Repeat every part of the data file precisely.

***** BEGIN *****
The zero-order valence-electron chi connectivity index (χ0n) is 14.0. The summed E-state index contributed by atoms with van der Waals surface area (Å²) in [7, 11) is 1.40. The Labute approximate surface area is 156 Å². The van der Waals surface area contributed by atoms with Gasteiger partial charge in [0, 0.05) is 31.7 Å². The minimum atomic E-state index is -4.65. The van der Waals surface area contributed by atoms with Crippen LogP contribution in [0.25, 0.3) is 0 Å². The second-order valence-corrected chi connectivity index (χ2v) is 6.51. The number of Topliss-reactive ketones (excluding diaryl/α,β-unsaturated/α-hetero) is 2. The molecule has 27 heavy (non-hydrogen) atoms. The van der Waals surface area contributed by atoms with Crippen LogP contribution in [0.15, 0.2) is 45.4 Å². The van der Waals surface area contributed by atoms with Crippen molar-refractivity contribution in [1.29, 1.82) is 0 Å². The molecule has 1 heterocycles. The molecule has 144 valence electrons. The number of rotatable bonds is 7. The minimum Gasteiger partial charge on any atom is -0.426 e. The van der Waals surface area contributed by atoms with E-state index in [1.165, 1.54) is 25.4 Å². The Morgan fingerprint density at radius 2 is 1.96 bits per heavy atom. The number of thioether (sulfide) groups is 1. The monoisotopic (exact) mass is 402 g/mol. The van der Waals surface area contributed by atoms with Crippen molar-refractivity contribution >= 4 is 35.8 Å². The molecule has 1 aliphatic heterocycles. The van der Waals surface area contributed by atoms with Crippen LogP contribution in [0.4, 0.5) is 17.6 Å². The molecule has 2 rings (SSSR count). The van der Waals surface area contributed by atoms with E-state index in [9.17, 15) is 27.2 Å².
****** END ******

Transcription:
The zero-order valence-electron chi connectivity index (χ0n) is 14.0. The summed E-state index contributed by atoms with van der Waals surface area (Å²) in [7, 11) is 1.40. The Labute approximate surface area is 156 Å². The van der Waals surface area contributed by atoms with Gasteiger partial charge in [0, 0.05) is 31.7 Å². The minimum atomic E-state index is -4.65. The van der Waals surface area contributed by atoms with Crippen LogP contribution in [0.25, 0.3) is 0 Å². The second-order valence-corrected chi connectivity index (χ2v) is 6.51. The number of Topliss-reactive ketones (excluding diaryl/α,β-unsaturated/α-hetero) is 2. The molecule has 27 heavy (non-hydrogen) atoms. The van der Waals surface area contributed by atoms with Crippen LogP contribution in [0.15, 0.2) is 45.4 Å². The van der Waals surface area contributed by atoms with Crippen molar-refractivity contribution in [1.29, 1.82) is 0 Å². The molecule has 1 heterocycles. The molecule has 144 valence electrons. The number of rotatable bonds is 7. The minimum Gasteiger partial charge on any atom is -0.426 e. The van der Waals surface area contributed by atoms with E-state index in [1.165, 1.54) is 25.4 Å². The Morgan fingerprint density at radius 2 is 1.96 bits per heavy atom. The number of thioether (sulfide) groups is 1. The monoisotopic (exact) mass is 402 g/mol. The van der Waals surface area contributed by atoms with Crippen molar-refractivity contribution >= 4 is 35.8 Å². The molecule has 1 aliphatic heterocycles. The van der Waals surface area contributed by atoms with Crippen LogP contribution in [0.4, 0.5) is 17.6 Å². The molecule has 2 rings (SSSR count). The van der Waals surface area contributed by atoms with E-state index in [9.17, 15) is 27.2 Å².